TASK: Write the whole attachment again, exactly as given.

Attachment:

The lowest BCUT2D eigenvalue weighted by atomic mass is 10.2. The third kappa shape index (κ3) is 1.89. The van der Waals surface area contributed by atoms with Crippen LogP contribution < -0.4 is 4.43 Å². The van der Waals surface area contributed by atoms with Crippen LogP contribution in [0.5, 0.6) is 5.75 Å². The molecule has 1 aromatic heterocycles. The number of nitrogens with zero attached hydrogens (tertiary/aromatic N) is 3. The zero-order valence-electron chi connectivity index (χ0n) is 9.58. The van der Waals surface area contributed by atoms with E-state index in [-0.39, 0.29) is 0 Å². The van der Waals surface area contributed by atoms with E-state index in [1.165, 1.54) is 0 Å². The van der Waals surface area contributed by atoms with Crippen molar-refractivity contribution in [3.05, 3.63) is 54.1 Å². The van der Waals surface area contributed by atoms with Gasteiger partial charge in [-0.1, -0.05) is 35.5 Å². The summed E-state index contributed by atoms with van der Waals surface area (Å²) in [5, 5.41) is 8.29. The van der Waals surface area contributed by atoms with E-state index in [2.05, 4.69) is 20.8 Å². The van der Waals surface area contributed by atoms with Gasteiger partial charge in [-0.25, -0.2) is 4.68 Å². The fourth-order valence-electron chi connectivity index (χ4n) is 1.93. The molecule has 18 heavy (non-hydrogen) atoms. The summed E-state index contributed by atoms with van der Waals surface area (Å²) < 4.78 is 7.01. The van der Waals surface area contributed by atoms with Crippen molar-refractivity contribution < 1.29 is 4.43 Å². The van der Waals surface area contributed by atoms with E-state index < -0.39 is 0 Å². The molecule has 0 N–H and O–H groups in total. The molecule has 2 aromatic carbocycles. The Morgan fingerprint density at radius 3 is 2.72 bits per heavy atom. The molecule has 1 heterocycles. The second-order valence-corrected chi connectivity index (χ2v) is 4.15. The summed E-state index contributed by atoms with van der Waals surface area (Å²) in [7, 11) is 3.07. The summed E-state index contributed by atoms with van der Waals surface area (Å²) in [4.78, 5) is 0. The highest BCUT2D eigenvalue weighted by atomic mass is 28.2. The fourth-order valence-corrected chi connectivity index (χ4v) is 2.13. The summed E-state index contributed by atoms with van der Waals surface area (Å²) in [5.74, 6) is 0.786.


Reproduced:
The lowest BCUT2D eigenvalue weighted by atomic mass is 10.2. The third kappa shape index (κ3) is 1.89. The van der Waals surface area contributed by atoms with Crippen LogP contribution < -0.4 is 4.43 Å². The van der Waals surface area contributed by atoms with Crippen LogP contribution in [0.5, 0.6) is 5.75 Å². The molecule has 1 aromatic heterocycles. The number of nitrogens with zero attached hydrogens (tertiary/aromatic N) is 3. The zero-order valence-electron chi connectivity index (χ0n) is 9.58. The van der Waals surface area contributed by atoms with E-state index in [-0.39, 0.29) is 0 Å². The van der Waals surface area contributed by atoms with E-state index in [1.165, 1.54) is 0 Å². The van der Waals surface area contributed by atoms with Crippen molar-refractivity contribution in [3.05, 3.63) is 54.1 Å². The van der Waals surface area contributed by atoms with Gasteiger partial charge in [-0.1, -0.05) is 35.5 Å². The summed E-state index contributed by atoms with van der Waals surface area (Å²) in [5, 5.41) is 8.29. The van der Waals surface area contributed by atoms with E-state index in [2.05, 4.69) is 20.8 Å². The van der Waals surface area contributed by atoms with Gasteiger partial charge in [-0.25, -0.2) is 4.68 Å². The fourth-order valence-electron chi connectivity index (χ4n) is 1.93. The molecule has 18 heavy (non-hydrogen) atoms. The summed E-state index contributed by atoms with van der Waals surface area (Å²) < 4.78 is 7.01. The van der Waals surface area contributed by atoms with Crippen molar-refractivity contribution < 1.29 is 4.43 Å². The van der Waals surface area contributed by atoms with E-state index < -0.39 is 0 Å². The molecule has 0 N–H and O–H groups in total. The molecule has 2 aromatic carbocycles. The Morgan fingerprint density at radius 3 is 2.72 bits per heavy atom. The molecule has 1 heterocycles. The second-order valence-corrected chi connectivity index (χ2v) is 4.15. The summed E-state index contributed by atoms with van der Waals surface area (Å²) in [7, 11) is 3.07. The summed E-state index contributed by atoms with van der Waals surface area (Å²) in [4.78, 5) is 0. The highest BCUT2D eigenvalue weighted by atomic mass is 28.2. The fourth-order valence-corrected chi connectivity index (χ4v) is 2.13. The summed E-state index contributed by atoms with van der Waals surface area (Å²) in [5.74, 6) is 0.786.